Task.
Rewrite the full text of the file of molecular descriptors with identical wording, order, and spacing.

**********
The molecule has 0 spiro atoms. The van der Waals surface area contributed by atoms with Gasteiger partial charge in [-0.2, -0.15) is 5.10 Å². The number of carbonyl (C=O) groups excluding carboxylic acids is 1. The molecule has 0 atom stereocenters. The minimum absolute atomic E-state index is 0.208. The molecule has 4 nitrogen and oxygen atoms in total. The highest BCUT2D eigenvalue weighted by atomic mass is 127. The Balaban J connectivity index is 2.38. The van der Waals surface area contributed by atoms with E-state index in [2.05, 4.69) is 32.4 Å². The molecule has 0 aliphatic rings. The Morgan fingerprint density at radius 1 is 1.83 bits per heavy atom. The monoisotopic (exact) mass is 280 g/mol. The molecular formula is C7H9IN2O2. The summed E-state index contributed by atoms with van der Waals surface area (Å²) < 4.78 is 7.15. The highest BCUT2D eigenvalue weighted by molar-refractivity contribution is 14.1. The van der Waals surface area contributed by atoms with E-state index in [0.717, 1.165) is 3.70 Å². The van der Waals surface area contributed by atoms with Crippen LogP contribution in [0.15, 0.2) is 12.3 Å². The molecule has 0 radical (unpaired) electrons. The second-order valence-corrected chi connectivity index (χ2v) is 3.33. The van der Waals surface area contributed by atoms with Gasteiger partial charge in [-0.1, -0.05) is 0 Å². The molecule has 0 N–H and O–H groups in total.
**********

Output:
The molecule has 0 spiro atoms. The van der Waals surface area contributed by atoms with Gasteiger partial charge in [-0.2, -0.15) is 5.10 Å². The number of carbonyl (C=O) groups excluding carboxylic acids is 1. The molecule has 0 atom stereocenters. The minimum absolute atomic E-state index is 0.208. The molecule has 4 nitrogen and oxygen atoms in total. The highest BCUT2D eigenvalue weighted by atomic mass is 127. The Balaban J connectivity index is 2.38. The van der Waals surface area contributed by atoms with E-state index in [2.05, 4.69) is 32.4 Å². The molecule has 0 aliphatic rings. The Morgan fingerprint density at radius 1 is 1.83 bits per heavy atom. The monoisotopic (exact) mass is 280 g/mol. The molecular formula is C7H9IN2O2. The summed E-state index contributed by atoms with van der Waals surface area (Å²) < 4.78 is 7.15. The highest BCUT2D eigenvalue weighted by molar-refractivity contribution is 14.1. The van der Waals surface area contributed by atoms with E-state index in [0.717, 1.165) is 3.70 Å². The van der Waals surface area contributed by atoms with Crippen LogP contribution in [0.15, 0.2) is 12.3 Å². The molecule has 0 radical (unpaired) electrons. The second-order valence-corrected chi connectivity index (χ2v) is 3.33. The van der Waals surface area contributed by atoms with Gasteiger partial charge in [-0.1, -0.05) is 0 Å². The molecule has 0 N–H and O–H groups in total.